The Sonny Bill Williams ‘collar-gate’ controversy had all the ingredients for the news media: the national sport, a celebrity, big brands and big money - with a dash of religious culture clash on the side. But was it really a story?
It didn't take long for viewers of the Blues vs Highlanders game last weekend to notice Sonny Bill Williams had blanked out a bank's logo on the collar of his shirt.
Last Wednesday he confirmed the conclusion the media had jumped to - it was an expression of his faith.
In an opinion piece for the Newshub, sports reporter Ross Karl said the episode had taught him something new.
"It wasn't until yesterday I learned Islam has a different set of banking rules when it comes to charging interest. All I knew was the system I'd been born into," he wrote.
"Who would have thought a rugby collar could expand past your neck and open your mind,?" he asked.
Sonny Bill Williams isn't the first Muslim sportsman to refuse to promote a sponsor on his shirt.
Cricketers Hashim Amla and Imran Tahir opted out of being human billboards for the beer brand backing South Africa’s one day team. In England, Senegalese footballer Papiss Cisse refused to wear a Newcastle United shirt bearing the name of a sponsor in the business of giving short term credit at punishing rates of interest.
Working on the assumption that SBW was taking a similar stand, Radio Sport's Tony Veitch said last weekend SBW makes his own rules and is "the most controversial sportsman we've ever had".
More than 5000 comments on his Facebook page proved it was a genuine story, he told listeners. Caller after caller to his Veitch on Sport show condemned SBW for "disrespecting team culture" and making himself "bigger than the game".
On his Newstalk ZB show - which is, coincidentally , sponsored by BNZ - Mike Hosking said SBW was "potentially undermining all that sport stands for," though even by Hosking’s own logic it could only be sponsored professional sport being challenged.
Hosking said SBW's outstanding talent and profile gave him the clout to set his own terms and conditions - and Hosking knows all about special rules for special talent.
In 2012, TVNZ had to create a special policy to ensure he didn’t talk about Sky City on air, because he had a commercial relationship with the company TVNZ had been unaware of until The Herald on Sunday reported it.
Prime Minister Bill English gave the collar-gate story further legs on TV3's AM show last Monday.
"I don't understand all these professional contracts, but if you're in the team, you're in the team. You wear the team jersey," he said.
The Herald said Mr English had "reluctantly" weighed in, but its story was headlined:
It makes you wonder just how hard Bill English hits an issue when he’s not reluctant, though it’d be hard to beat up the story any more than the news media have this past week.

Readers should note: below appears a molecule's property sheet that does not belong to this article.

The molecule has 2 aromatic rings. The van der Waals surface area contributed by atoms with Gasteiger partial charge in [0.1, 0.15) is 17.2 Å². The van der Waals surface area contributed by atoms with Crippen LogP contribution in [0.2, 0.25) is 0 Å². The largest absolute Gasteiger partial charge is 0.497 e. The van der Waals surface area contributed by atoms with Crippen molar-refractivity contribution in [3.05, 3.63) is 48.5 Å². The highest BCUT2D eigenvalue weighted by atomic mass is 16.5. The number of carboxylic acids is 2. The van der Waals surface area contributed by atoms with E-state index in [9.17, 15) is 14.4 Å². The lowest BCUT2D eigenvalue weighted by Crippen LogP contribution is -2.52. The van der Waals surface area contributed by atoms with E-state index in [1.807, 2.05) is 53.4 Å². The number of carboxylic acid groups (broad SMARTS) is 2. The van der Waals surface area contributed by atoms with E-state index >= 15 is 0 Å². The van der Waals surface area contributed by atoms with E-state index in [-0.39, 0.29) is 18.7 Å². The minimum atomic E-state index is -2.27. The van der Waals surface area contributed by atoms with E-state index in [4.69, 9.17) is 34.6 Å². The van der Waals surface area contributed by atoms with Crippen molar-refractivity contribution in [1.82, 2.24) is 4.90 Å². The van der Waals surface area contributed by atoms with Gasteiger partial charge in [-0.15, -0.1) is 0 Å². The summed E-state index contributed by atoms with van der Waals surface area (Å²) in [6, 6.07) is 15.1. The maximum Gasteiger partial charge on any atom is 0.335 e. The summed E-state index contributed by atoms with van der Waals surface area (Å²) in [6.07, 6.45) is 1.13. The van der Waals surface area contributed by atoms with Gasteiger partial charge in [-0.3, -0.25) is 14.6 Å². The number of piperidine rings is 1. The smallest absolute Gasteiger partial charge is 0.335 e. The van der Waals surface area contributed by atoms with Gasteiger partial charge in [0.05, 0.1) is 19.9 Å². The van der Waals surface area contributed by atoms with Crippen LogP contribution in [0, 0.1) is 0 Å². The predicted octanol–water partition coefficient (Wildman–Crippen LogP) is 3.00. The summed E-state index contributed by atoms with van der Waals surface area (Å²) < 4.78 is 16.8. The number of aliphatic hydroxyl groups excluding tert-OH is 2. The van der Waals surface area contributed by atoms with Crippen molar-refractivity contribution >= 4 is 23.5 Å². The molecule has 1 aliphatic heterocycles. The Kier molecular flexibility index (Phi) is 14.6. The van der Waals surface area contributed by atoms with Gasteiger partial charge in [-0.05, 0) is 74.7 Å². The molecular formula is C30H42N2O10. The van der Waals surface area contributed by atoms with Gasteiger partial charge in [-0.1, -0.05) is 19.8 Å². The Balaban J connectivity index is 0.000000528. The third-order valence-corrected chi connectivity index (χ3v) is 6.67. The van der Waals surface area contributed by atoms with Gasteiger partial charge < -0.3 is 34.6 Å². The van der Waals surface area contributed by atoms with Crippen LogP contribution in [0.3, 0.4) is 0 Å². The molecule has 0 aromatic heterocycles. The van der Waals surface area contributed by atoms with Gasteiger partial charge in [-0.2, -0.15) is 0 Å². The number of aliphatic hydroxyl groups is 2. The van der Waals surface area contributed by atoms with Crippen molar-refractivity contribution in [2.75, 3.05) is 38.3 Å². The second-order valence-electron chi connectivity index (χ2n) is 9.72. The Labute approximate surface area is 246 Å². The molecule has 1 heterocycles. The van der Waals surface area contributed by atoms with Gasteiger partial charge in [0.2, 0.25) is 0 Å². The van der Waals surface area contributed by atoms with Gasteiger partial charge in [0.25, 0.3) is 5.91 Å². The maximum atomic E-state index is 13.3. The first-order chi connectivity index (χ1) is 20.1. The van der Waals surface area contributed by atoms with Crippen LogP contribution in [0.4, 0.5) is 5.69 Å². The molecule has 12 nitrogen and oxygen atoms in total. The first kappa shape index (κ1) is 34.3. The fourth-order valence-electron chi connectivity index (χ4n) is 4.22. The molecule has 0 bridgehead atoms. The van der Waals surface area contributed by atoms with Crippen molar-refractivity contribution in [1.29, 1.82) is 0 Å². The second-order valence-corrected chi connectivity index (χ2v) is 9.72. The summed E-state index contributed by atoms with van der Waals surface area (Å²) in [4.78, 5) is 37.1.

Did SBW break any rules?
No. Most professional rugby players have had the same right of conscientious objection in their contracts for about ten years, and in any case BNZ said it wasn't bothered by SBW covering up its logo. New Zealand Rugby general manager Neil Sorensen told Morning Report SBW had already opted out of promotional work for All Blacks sponsor AIG, and other top players had opted out of promoting fast-food maker KFC because of concerns about obesity in the community, or even their own whānau.
Did the story deserve so much attention?
In the New Zealand Herald last Tuesday, the often-contrary columnist Chris Rattue concluded it was.
"For starters, it's refreshing to know that New Zealand Rugby has a conscientious objection clause, and it appears that SBW has broken new ground by not just limiting the objection to skipping promotional events," he wrote.
"It raised questions around freedoms versus economic imperatives, with wide-reaching ramifications if other players took similar stands, Rattue said.
The Dominion Post backed SBW last Wednesday, and the tempered response of the Blues and BNZ.
“It's an acknowledgement that they are individual human beings with their own beliefs, not just herd animals. It might have been better handled, it leaves a few questions about consistency, and lesser mortals might not pull it off, but rugby – not exactly a fount of ethical debate over the years – is surely big enough to handle the odd spasm of religious diversity,” the paper said.
In the same paper's sports section, longtime sportwriter Kevin Norquay awkwardly compared SBW's "conscientious objection" to the "Conchies" of World War One.
If rugby were war, if 2017 was 1917; Williams might have been forced into a logo-laden Blues jersey, handcuffed to a post with his hands dragged behind him, his feet lashed with a rope and left out in Rugby Park, Invercargill in mid-winter, he wrote.
His point was that Williams could not be faulted for his principles - and for standing by them in the face of flak.
"Bill English might argue for everyone being the same, but a few roaring Lions make for a better team than many mindless sheep," Norquay said.
Clearly there are many in the game - and in the media - who reckon taking a principled stand on something outside the sport means he thinks he is “bigger than the game”. (Though he wasn't in 2012, when economists told the NBR SBW heading for Japan would make no difference to rugby, and comparing him with the effect of PSA on kiwifruit).
In the Herald on Thursday, Dylan Cleaver was even more succinct:
"SBW is a Muslim. It's not just a phase. Yes, that makes him a bit different from most of us. It's high time we got the hell over it," he wrote.
Hopefully many more people will have when SBW next appears at an event - or in a jersey - which could conceivably contradict his beliefs and leave him open to spurious charges of hypocrisy.